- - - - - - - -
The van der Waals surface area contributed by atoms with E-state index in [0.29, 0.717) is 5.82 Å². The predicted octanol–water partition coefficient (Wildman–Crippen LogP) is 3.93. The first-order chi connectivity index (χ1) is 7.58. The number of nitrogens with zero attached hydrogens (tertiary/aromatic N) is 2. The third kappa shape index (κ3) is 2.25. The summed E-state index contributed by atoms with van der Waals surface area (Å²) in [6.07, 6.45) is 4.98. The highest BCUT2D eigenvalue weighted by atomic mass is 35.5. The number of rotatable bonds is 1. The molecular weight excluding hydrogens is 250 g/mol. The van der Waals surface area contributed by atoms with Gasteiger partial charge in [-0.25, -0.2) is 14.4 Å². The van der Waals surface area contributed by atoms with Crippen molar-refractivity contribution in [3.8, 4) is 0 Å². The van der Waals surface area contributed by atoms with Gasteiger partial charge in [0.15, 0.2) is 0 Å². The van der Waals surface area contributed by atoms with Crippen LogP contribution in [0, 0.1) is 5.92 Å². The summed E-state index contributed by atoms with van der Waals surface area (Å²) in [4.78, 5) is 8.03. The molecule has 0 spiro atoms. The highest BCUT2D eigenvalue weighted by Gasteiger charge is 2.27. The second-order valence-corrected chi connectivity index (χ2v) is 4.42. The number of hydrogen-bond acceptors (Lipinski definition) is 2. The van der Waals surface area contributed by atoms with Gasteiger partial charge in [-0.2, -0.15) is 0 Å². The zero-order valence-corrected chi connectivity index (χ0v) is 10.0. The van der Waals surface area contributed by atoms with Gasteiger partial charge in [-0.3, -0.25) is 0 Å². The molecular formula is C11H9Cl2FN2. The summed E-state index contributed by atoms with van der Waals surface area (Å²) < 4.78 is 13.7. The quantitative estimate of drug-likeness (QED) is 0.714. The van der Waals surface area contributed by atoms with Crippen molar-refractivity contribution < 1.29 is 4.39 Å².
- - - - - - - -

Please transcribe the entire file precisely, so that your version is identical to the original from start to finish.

The van der Waals surface area contributed by atoms with E-state index in [0.29, 0.717) is 5.82 Å². The predicted octanol–water partition coefficient (Wildman–Crippen LogP) is 3.93. The first-order chi connectivity index (χ1) is 7.58. The number of nitrogens with zero attached hydrogens (tertiary/aromatic N) is 2. The third kappa shape index (κ3) is 2.25. The summed E-state index contributed by atoms with van der Waals surface area (Å²) in [6.07, 6.45) is 4.98. The highest BCUT2D eigenvalue weighted by atomic mass is 35.5. The number of rotatable bonds is 1. The molecular weight excluding hydrogens is 250 g/mol. The van der Waals surface area contributed by atoms with Gasteiger partial charge in [-0.25, -0.2) is 14.4 Å². The van der Waals surface area contributed by atoms with Crippen molar-refractivity contribution in [3.8, 4) is 0 Å². The van der Waals surface area contributed by atoms with Gasteiger partial charge in [0.15, 0.2) is 0 Å². The van der Waals surface area contributed by atoms with Crippen LogP contribution in [0, 0.1) is 5.92 Å². The summed E-state index contributed by atoms with van der Waals surface area (Å²) in [4.78, 5) is 8.03. The molecule has 0 spiro atoms. The highest BCUT2D eigenvalue weighted by Gasteiger charge is 2.27. The second-order valence-corrected chi connectivity index (χ2v) is 4.42. The number of hydrogen-bond acceptors (Lipinski definition) is 2. The van der Waals surface area contributed by atoms with Gasteiger partial charge in [-0.2, -0.15) is 0 Å². The zero-order valence-corrected chi connectivity index (χ0v) is 10.0. The van der Waals surface area contributed by atoms with Gasteiger partial charge in [-0.3, -0.25) is 0 Å². The molecular formula is C11H9Cl2FN2. The summed E-state index contributed by atoms with van der Waals surface area (Å²) < 4.78 is 13.7. The quantitative estimate of drug-likeness (QED) is 0.714. The van der Waals surface area contributed by atoms with Crippen molar-refractivity contribution < 1.29 is 4.39 Å².